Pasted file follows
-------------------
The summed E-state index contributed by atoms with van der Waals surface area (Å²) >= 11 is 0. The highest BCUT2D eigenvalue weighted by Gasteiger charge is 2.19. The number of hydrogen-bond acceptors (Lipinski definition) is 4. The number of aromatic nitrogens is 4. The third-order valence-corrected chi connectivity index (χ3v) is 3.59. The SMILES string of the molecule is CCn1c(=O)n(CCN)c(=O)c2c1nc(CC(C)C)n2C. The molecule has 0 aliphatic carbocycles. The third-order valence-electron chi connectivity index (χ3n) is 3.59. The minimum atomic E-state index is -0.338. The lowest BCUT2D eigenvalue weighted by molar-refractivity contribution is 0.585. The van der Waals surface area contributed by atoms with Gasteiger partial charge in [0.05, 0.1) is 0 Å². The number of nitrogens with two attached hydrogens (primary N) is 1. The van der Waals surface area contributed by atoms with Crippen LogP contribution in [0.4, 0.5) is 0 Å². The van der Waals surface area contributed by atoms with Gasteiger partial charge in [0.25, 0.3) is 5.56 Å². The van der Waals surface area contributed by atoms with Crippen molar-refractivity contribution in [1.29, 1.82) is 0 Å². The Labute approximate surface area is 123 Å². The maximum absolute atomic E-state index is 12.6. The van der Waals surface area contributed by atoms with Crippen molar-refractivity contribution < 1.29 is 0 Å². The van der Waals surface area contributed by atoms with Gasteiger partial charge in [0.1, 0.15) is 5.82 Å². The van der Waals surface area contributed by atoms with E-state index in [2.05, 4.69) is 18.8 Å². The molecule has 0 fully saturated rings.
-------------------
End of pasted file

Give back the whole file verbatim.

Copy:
The summed E-state index contributed by atoms with van der Waals surface area (Å²) >= 11 is 0. The highest BCUT2D eigenvalue weighted by Gasteiger charge is 2.19. The number of hydrogen-bond acceptors (Lipinski definition) is 4. The number of aromatic nitrogens is 4. The third-order valence-corrected chi connectivity index (χ3v) is 3.59. The SMILES string of the molecule is CCn1c(=O)n(CCN)c(=O)c2c1nc(CC(C)C)n2C. The molecule has 0 aliphatic carbocycles. The third-order valence-electron chi connectivity index (χ3n) is 3.59. The minimum atomic E-state index is -0.338. The lowest BCUT2D eigenvalue weighted by molar-refractivity contribution is 0.585. The van der Waals surface area contributed by atoms with Gasteiger partial charge in [0.05, 0.1) is 0 Å². The number of nitrogens with two attached hydrogens (primary N) is 1. The van der Waals surface area contributed by atoms with Crippen LogP contribution in [0.4, 0.5) is 0 Å². The van der Waals surface area contributed by atoms with Gasteiger partial charge in [0.25, 0.3) is 5.56 Å². The van der Waals surface area contributed by atoms with Crippen molar-refractivity contribution in [1.29, 1.82) is 0 Å². The Labute approximate surface area is 123 Å². The maximum absolute atomic E-state index is 12.6. The van der Waals surface area contributed by atoms with Crippen molar-refractivity contribution < 1.29 is 0 Å². The van der Waals surface area contributed by atoms with Gasteiger partial charge in [0.1, 0.15) is 5.82 Å². The van der Waals surface area contributed by atoms with E-state index in [2.05, 4.69) is 18.8 Å². The molecule has 0 fully saturated rings.